Would you like to join the Sunday Supper Movement? It’s easy. You can sign up by clicking here: Sunday Supper Movement.

Bruschetta

Done

Hello, computer, my old friend

It’s nice to type on you again

Brian fixed you, oh, so sweetly

Back on my desk, oh, so neatly …

It’s been a really long slog trying to get my iMac fixed! It just froze and died one day while I was still living in Brooklyn – it’s been dead for over one and a half years!

I tried to have it fixed while I was still living in Brooklyn. Really, I did. Brought it to the Apple store. Sadly, I have only 2 kidneys to give up and the cost would have required 4 kidneys. I found an Apple authorized dealer. HUZZAH! He could fix it for $600. Well worth it, I thought. A new computer would have cost me at least twice much. And then the phone call. Well, you see, says he, there’s far more wrong with the computer than we thought. Aside from the Logic Board, you need to replace the flaggity gimboboo and the lala hosinfeffer. We’ll have to tack another $600 onto the original estimate.

WHAT? Are you kidding me or what, says I. No way. As the time approached for me to move, I considered throwing the darn thing away. Really, it’s a planter at this point. The Dear One, so much more level headed than I, interjected and said, bring it with you in the move. I’, sure we can find someone in Maine to fix it for far less.

Okay.

And it sat.

And it sat.

And it sat some more.

Sigh …

The girls get together for breakfast quite frequently. Occasionally, the boys join us. One morning my friend Jenn’s husband joined us. I was lamenting about having to use only the Dear One’s laptop and how difficult it’s been to blog on the laptop. One, it’s so TINY. Two, it’s not mine and I wasn’t comfortable. I wanted my lovely, big, pretty iMac back! WAAAAAAHHHHH!

Jenn’s husband, the wizard Brian looked at me and said, Bring it to me. I can fix it.

It took a number of months with the summer and traveling and renting of houses and stents, but one day he calls  … he says to me … it’s done. Come and get it!

Well, I wanted to just fall off my chair!

And here I am. Back at my beloved computer, happily typing away, knowing I have a ton of blog posts to catch up on.

Please, dear followers, if you’re still out there, don’t judge the random out of order, spring, summer and fall posts you’ll read pouring out of here!

Brian, you are a genius and a dear friend. Thank you so much for fixing my computer and getting me back on track!

So, back to the Bruschetta … this may be the most requested recipe in our house. Long day, company  coming, misunderstanding, Bruschetta solves it all. Sadly, the Dear One is a little camera/social media shy. If he weren’t I would add a photo of the ginormous smile that spreads across his face every time he eats this.

It’s so easy to whip up. Even with the sins of off season tomatoes, this is wonderful. The rest of the ingredients sort of hide that flaw.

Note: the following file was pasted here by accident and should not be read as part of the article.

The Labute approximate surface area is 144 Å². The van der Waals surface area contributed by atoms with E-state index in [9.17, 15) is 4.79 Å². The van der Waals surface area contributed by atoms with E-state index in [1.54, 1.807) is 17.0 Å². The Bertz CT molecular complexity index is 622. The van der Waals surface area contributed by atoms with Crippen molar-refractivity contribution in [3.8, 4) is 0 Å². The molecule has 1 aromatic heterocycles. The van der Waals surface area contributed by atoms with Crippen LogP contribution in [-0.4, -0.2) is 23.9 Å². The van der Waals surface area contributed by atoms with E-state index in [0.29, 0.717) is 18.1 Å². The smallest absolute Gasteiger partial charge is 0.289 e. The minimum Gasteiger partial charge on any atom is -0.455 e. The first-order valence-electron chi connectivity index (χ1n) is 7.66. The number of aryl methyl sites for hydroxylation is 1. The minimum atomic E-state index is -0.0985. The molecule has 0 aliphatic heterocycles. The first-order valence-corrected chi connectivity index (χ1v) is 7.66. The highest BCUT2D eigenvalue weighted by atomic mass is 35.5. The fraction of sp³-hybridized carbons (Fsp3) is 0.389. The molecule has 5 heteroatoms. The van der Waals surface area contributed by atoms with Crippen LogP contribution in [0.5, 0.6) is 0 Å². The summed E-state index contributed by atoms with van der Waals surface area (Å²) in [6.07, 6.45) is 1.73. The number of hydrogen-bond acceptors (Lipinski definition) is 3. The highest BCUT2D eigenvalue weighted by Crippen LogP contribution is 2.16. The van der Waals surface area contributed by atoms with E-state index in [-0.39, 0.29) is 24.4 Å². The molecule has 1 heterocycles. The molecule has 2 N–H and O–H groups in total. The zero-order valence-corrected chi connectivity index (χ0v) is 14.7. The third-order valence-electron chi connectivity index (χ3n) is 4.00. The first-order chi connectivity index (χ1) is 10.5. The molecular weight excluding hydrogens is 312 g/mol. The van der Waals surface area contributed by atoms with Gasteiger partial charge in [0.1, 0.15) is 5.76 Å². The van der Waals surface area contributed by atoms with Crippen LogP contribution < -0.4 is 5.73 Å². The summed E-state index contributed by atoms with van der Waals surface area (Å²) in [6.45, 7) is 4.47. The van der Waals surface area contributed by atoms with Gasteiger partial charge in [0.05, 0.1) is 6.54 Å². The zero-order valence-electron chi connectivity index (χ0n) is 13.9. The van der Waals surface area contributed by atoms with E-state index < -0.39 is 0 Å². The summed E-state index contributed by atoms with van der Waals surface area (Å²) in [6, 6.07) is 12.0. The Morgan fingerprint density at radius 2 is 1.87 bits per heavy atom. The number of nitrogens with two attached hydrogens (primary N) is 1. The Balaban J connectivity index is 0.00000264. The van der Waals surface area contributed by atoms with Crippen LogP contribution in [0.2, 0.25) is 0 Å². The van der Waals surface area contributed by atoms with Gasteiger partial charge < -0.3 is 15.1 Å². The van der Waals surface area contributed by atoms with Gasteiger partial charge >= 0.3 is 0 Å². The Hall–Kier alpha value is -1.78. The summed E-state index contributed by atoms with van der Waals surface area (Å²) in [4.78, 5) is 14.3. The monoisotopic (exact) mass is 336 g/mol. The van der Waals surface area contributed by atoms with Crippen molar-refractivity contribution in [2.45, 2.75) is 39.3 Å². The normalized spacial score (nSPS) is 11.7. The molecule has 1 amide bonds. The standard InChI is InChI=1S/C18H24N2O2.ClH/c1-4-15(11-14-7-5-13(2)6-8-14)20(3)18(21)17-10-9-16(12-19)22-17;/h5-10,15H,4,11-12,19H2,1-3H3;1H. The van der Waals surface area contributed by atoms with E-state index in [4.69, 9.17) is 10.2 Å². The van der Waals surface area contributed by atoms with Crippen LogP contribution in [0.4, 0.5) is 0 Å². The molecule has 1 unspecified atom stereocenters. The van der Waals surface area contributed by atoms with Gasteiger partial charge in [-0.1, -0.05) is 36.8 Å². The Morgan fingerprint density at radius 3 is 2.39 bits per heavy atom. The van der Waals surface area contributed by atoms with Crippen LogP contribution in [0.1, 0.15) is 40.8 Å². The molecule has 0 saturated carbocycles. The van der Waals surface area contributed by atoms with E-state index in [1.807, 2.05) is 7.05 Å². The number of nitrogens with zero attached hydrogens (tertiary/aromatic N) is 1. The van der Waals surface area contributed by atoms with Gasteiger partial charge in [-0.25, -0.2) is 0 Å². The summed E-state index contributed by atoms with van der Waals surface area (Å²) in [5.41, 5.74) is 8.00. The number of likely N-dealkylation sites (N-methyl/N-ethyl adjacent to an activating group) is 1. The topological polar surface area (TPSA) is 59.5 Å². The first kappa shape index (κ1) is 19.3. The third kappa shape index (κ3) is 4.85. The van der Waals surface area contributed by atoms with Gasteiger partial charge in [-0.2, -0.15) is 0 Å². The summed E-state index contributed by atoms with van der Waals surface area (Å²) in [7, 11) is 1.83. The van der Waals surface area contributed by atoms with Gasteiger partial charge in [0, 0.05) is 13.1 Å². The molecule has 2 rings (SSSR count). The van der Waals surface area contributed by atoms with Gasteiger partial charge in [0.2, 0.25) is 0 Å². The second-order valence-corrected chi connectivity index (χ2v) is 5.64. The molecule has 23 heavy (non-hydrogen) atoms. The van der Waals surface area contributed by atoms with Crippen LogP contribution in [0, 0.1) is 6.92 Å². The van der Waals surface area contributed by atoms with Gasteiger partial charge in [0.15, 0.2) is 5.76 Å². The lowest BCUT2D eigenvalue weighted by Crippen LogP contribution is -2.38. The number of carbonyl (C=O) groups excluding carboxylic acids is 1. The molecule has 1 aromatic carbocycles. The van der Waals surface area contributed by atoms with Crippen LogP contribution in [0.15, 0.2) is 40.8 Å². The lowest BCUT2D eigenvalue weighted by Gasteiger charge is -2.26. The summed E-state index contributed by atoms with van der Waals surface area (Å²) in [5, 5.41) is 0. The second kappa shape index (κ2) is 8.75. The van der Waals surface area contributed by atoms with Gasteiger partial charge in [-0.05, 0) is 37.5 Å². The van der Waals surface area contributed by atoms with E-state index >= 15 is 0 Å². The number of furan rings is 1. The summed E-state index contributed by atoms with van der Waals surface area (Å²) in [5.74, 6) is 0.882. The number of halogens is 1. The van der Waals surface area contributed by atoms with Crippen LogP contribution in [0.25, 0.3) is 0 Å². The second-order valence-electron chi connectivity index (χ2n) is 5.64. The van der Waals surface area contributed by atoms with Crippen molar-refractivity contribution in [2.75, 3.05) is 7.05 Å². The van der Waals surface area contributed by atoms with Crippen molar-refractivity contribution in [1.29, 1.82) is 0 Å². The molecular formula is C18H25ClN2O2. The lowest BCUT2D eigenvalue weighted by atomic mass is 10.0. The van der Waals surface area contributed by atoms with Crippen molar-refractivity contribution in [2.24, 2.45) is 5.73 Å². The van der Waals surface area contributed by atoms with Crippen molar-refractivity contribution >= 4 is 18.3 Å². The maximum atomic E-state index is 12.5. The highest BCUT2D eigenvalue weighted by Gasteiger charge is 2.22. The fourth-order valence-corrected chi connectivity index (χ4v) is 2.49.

This Bruschetta was made with tomatoes straight from our garden … oh, so was the onion, garlic, and basil!

  • 1 baguette
  • 4 plum tomatoes, diced
  • 4 garlic cloves, minced
  • 1/2 C diced sweet onion
  • 1/2 t salt
  • 1/4 t pepper
  • 1 T extra virgin olive oil, plus extra for brushing baguette
  • 1/2 T balsamic vinegar

Preheat oven to 450. Slice the baguette. brush both sides of each slice with olive oil. Sprinkle with salt. In oven until golden.

Mix all other ingredients in a bowl.

To serve, either put a spoonful of the tomato mixture on each toast or the toasts on a platter and the bowl of the tomato mixture beside it and let everyone help themselves.

Enjoy!

Yes, it’s that easy!

 

Watercress Composed Salad with Citrus Dressing ~ March Daring Cooks

Salad

I haven’t been living in one place for a long enough period of to really concentrate on joining any cook-alongs. It’s been over 6 months with this back and forth stuff! I’m so excited t his month to not join one of The Daring Kitchen’s challenges, but TWO!

For March’s Daring Cooks’ Challenge, Ruth, Shelley and Sawsan asked us to totally veg out! We made salads and dressings, letting the sky be the limit as we created new flavors and combinations that reflect our own unique tastes.

I’ve always made my own dressing. Probably because my mother always made her own dressing and my grandmother always made her own dressing. I will occasionally buy a dressing in a bottle, if I want a quick marinade for something, but otherwise I just find them … hmmm, ICKY! Thick and gloppy and off-tasting.

This challenge was right up my alley!

Many, many moons ago, Erie and I went to a Spanish restaurant in Queens (the name escapes me at the moment and perhaps she will chime in and let us know). We had the most wonderful composed salad – and I was surprised as I’m not usually a fan of composed salads.

Since then, this is my go to company is coming, steak themed dinner, salad. It’s simple with lots of great ingredients.

  • 1 bunch watercress
  • 2 hard boiled eggs
  • 2 plum tomatoes
  • 1 can hearts of palm
  • 1 shallot
  • juice from 1/2 an orange, lime and lemon
  • 3 t extra virgin olive oil
  • 1/2 t oregano
  • s&p

NOTE: I used plum tomatoes, use whatever tomatoes make you happy.

Watercress

Wash watercress thoroughly and cut off stems. Place watercress on a platter

Quarter hard boiled eggs into wedges.  Scatter over watercress.

If using Roma tomatoes, cut into wedges. If using other tomatoes, cut into chunks. Scatter over watercress.

Slice hearts of palm into 1/4″ rings. Again, scatter over watercress.

Thinly slice shallot into rings. Scatter over salad.

Dressing salad

In a bowl, whisk together citrus juices, oregano and s&p to taste. While whisking, stream in olive oil. When ready to serve salad, drizzle dressing over the top.

Hummus

Done 2

There’s been a lot of dust. There’s been a lot of noise. Beautiful work done, but filthy, dirty, hungry people are standing around and wondering if I have lost my senses by not feeding us soon enough. You know, that look the polar bears give the zoo keepers when they enter their habitats – ‘I hope you brought me food. If you didn’t, I think I may just eat you instead.’

Dinner is still a while off. You wanted help AND you want dinner? Hmmm … I am good, even magical perhaps, but being drafted as a dust and noise making assistant AND making dinner at the same time is a feat even I cannot achieve!